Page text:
The United States warned that it would thwart Tehran’s nuclear program, but held fast to its hope of reviving the 2015 JCPOA deal, after negotiations in Vienna failed to make any progress over the weekend.
“If the path to a return to compliance with the agreement turns out to be a dead end, we will pursue other options,” US Secretary of State Antony Blinken said after the completion of the seventh round of indirect talks led by the European Union.
“Iran right now does not seem to be serious about doing what’s necessary to return to compliance, which is why we ended this round of talks in Vienna,” Blinken told the virtual Reuters Next Conference.
A senior US official warned on Saturday that time was running out to resurrect the Joint Comprehensive Plan of Action deal, and that it was unclear when the eighth round of talks would be held even as European negotiators spoke of the resumption of negotiations this coming week.
The JCPOA viability is dependent on how fast Iran accelerates its nuclear program, the US official said. Tehran has continued to advance toward the enrichment of weapons-grade uranium during the talks, a move that has made even JCPOA proponents question whether the deal can be resumed.
The factor that would determine the JCPOA’s revival is not a chronological clock but a technical one, the US official explained. At this point, he said, the Biden administration still believes the deal can be saved.
Defense Minister Benny Gantz and Mossad chief David Barnea are set to visit Washington this week to discuss Iran with US officials. Prime Minister Naftali Bennett spoke with Blinken on Thursday about Israel’s concerns over the deal.
The US official told reporters on Saturday that the US agreed with Israel on the need to ensure that Iran does not acquire nuclear weapons, even as it disagreed with it tactically. The US official noted, however, that even Israelis at this point were questioning the wisdom of the Trump administration’s withdrawal from the deal.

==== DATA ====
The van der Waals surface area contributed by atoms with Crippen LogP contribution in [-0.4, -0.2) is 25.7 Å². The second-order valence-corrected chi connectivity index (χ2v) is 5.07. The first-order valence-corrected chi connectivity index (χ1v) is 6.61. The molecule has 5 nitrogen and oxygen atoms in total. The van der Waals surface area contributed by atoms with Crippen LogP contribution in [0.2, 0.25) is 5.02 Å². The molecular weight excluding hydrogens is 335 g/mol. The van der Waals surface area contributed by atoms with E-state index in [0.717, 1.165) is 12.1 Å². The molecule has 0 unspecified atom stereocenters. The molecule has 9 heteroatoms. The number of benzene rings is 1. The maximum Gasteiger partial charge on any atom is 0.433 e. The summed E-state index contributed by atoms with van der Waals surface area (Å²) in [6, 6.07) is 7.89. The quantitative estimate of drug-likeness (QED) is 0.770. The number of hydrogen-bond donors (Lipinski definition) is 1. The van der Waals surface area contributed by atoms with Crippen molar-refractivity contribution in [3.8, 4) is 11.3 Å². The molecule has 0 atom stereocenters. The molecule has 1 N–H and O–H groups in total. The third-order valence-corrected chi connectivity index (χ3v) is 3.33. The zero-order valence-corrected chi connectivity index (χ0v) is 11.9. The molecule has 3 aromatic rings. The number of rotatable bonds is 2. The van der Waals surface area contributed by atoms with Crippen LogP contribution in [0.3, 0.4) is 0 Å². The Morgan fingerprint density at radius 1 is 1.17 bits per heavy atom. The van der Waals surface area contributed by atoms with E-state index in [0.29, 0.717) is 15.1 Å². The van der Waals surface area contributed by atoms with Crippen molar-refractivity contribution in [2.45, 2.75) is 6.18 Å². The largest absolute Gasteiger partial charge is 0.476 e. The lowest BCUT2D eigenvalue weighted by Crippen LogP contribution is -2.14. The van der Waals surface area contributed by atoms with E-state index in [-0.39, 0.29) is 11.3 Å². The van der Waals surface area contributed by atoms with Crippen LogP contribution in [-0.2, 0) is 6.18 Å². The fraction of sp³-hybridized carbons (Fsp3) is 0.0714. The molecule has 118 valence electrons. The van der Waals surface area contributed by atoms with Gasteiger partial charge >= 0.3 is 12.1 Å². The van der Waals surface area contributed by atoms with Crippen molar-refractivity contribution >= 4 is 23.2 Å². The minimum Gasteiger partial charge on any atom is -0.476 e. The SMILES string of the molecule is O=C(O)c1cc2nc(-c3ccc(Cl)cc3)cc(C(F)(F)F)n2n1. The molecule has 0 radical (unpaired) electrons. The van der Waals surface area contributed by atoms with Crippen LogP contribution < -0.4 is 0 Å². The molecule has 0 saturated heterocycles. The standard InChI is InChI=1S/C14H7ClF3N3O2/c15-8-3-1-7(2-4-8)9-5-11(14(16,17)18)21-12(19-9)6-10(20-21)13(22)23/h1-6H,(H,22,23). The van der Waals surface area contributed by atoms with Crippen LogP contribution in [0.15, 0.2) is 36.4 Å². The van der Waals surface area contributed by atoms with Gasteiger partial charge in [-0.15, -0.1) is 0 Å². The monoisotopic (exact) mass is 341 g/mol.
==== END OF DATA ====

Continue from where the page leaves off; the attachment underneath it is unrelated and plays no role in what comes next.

“We are seeing – I don’t know if I want to call it soul-searching, or interesting reflections in Israel by former senior officials about the decision to withdraw from the JCPOA, and what it has meant,” the US official said.
He believed that it meant that the door was open for an “unconstrained, uncontrolled Iran nuclear program, which was not the case while the US and Iran were both in compliance with the deal.
“I think in the conversations we are having with Israel – always interesting and always important – we strive to remain as transparent and as well coordinated with Israel as possible. But it is taking place against the backdrop that we all need to take into account: which is to learn the lessons of the preceding three years.”
Conversations with Israel, the US official said, come with this “context in mind.”
The seventh round of talks was the first with delegates sent by Iran’s anti-Western President Ebrahim Raisi looking to resuscitate the agreement under which Iran limited its nuclear program in return for relief from economic sanctions.
Raisi’s election in June caused a five-month hiatus in the talks, heightening suspicions among US and European officials that Iran is playing for time while advancing its nuclear program.
Diplomats said the Iranian delegation had proposed sweeping changes to a text that was painstakingly negotiated in previous rounds, and that European officials had said was 70%-80% finished.